System Administration Guide, Volume 1

Creating a Loopback File System (LOFS)

A LOFS file system is a virtual file system that provides an alternate path to an existing file system. When other file systems are mounted onto a LOFS file system, the original file system does not change.

See the lofs(7FS) man page for more information.

Caution - Caution -

Be careful when creating LOFS file systems. Because these are virtual file systems, the potential for confusing both users and applications is enormous.

How to Create a LOFS File System

  1. Become superuser.

  2. Create the directory where you want to mount the LOFS file system and give it the appropriate permissions and ownership.

  3. Create a LOFS file system.

    To set up the system to automatically create a TMPFS file system when it boots, see "Example--Creating a LOFS File System at Boot Time".

    # mount -F lofs loopback-directory mount-point


    Specifies the file system to be mounted on the loopback mount point. 


    Specifies the directory on which to mount the LOFS file system. 

  4. Look at the output from the mount command to verify that the LOFS file system has been created.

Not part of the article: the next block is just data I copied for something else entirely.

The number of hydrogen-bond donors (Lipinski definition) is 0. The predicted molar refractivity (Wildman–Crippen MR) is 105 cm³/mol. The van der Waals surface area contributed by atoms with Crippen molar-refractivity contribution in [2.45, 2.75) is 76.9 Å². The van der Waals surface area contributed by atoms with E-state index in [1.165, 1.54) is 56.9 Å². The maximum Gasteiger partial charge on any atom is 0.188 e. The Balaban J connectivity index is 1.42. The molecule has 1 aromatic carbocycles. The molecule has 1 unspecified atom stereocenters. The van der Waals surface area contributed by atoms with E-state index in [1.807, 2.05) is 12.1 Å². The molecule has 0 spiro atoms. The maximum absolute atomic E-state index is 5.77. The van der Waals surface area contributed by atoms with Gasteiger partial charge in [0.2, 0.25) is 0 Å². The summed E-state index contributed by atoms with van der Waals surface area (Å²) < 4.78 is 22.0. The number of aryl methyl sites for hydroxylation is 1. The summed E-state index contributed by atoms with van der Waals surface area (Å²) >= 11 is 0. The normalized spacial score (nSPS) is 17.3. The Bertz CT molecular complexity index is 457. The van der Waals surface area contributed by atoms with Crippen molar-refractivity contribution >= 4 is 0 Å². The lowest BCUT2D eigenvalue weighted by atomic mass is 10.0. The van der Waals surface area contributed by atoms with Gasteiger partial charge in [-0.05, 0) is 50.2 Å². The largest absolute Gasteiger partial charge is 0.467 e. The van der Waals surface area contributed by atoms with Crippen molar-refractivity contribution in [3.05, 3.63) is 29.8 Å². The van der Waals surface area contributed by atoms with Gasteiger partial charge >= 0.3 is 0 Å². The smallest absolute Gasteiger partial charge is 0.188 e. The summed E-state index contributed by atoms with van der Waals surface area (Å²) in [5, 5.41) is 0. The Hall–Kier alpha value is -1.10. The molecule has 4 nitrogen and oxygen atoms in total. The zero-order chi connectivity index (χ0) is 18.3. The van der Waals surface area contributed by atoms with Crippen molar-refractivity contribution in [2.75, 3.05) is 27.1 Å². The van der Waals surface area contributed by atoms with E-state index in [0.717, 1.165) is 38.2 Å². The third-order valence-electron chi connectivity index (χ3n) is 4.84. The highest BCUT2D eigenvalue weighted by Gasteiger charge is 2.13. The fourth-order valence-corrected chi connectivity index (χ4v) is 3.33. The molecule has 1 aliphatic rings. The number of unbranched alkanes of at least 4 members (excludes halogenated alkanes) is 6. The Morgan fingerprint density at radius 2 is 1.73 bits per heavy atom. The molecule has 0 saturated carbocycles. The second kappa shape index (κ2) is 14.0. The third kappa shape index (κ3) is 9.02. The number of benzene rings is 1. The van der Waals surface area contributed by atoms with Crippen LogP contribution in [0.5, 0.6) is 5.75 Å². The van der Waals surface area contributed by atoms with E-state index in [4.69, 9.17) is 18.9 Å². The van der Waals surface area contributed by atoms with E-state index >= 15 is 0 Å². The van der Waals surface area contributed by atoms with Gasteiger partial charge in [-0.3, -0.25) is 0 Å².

# mount -v

Example--Creating a LOFS File System

The following example illustrates how to mount and test new software as a loopback file system without actually having to install it.

# mkdir /tmp/newroot
# mount -F lofs /new/dist /tmp/newroot/usr/local
# chroot /tmp/newroot command

Example--Creating a LOFS File System at Boot Time

You can set up the system to automatically create a LOFS file system when it boots by adding an entry to the end of the /etc/vfstab file. The following example shows an entry in the /etc/vfstab file that will create a LOFS file system for the root (/) file system on /tmp/newroot.

/ - /tmp/newroot  lofs   -  yes  -

Caution - Caution -

Make sure the loopback entries are the last entries in the /etc/vfstab file. Otherwise, if the /etc/vfstab entry for a loopback file system precedes the file systems to be included in it, the loopback file system cannot be created.

For more information the /etc/vfstab file, see "The /etc/vfstab Field Descriptions".